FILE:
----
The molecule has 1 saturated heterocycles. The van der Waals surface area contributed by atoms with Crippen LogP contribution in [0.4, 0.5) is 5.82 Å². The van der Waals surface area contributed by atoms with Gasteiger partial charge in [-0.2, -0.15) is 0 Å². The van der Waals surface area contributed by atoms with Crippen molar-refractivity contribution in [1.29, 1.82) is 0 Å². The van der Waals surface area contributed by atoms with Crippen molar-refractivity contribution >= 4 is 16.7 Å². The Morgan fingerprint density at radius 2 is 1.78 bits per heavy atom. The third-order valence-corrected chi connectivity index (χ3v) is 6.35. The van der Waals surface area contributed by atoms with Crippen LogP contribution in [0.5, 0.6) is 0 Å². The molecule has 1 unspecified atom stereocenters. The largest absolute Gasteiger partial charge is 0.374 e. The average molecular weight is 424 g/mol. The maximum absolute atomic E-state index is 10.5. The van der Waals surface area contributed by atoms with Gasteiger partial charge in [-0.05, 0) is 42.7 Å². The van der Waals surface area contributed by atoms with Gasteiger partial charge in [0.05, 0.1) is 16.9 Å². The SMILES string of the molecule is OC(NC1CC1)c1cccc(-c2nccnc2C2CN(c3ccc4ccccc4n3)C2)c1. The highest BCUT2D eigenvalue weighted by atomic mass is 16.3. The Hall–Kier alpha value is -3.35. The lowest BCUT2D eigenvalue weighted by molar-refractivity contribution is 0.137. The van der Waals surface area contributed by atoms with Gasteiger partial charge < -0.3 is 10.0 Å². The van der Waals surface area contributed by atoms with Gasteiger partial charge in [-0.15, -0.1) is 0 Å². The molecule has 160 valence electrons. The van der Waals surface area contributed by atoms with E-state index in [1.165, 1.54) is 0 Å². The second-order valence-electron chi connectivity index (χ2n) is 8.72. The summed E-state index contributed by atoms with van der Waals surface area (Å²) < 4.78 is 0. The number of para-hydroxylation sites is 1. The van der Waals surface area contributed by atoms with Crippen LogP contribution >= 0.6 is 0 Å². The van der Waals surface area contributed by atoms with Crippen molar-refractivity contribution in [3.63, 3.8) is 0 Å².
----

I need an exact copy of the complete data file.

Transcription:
The molecule has 1 saturated heterocycles. The van der Waals surface area contributed by atoms with Crippen LogP contribution in [0.4, 0.5) is 5.82 Å². The van der Waals surface area contributed by atoms with Gasteiger partial charge in [-0.2, -0.15) is 0 Å². The van der Waals surface area contributed by atoms with Crippen molar-refractivity contribution in [1.29, 1.82) is 0 Å². The van der Waals surface area contributed by atoms with Crippen molar-refractivity contribution >= 4 is 16.7 Å². The Morgan fingerprint density at radius 2 is 1.78 bits per heavy atom. The third-order valence-corrected chi connectivity index (χ3v) is 6.35. The van der Waals surface area contributed by atoms with Crippen LogP contribution in [0.5, 0.6) is 0 Å². The molecule has 1 unspecified atom stereocenters. The largest absolute Gasteiger partial charge is 0.374 e. The average molecular weight is 424 g/mol. The maximum absolute atomic E-state index is 10.5. The van der Waals surface area contributed by atoms with Gasteiger partial charge in [-0.05, 0) is 42.7 Å². The van der Waals surface area contributed by atoms with Gasteiger partial charge in [0.05, 0.1) is 16.9 Å². The SMILES string of the molecule is OC(NC1CC1)c1cccc(-c2nccnc2C2CN(c3ccc4ccccc4n3)C2)c1. The highest BCUT2D eigenvalue weighted by atomic mass is 16.3. The Hall–Kier alpha value is -3.35. The lowest BCUT2D eigenvalue weighted by molar-refractivity contribution is 0.137. The van der Waals surface area contributed by atoms with Gasteiger partial charge < -0.3 is 10.0 Å². The van der Waals surface area contributed by atoms with Gasteiger partial charge in [-0.15, -0.1) is 0 Å². The molecule has 160 valence electrons. The van der Waals surface area contributed by atoms with E-state index in [1.165, 1.54) is 0 Å². The second-order valence-electron chi connectivity index (χ2n) is 8.72. The summed E-state index contributed by atoms with van der Waals surface area (Å²) < 4.78 is 0. The number of para-hydroxylation sites is 1. The van der Waals surface area contributed by atoms with Crippen LogP contribution >= 0.6 is 0 Å². The van der Waals surface area contributed by atoms with Crippen molar-refractivity contribution in [3.63, 3.8) is 0 Å².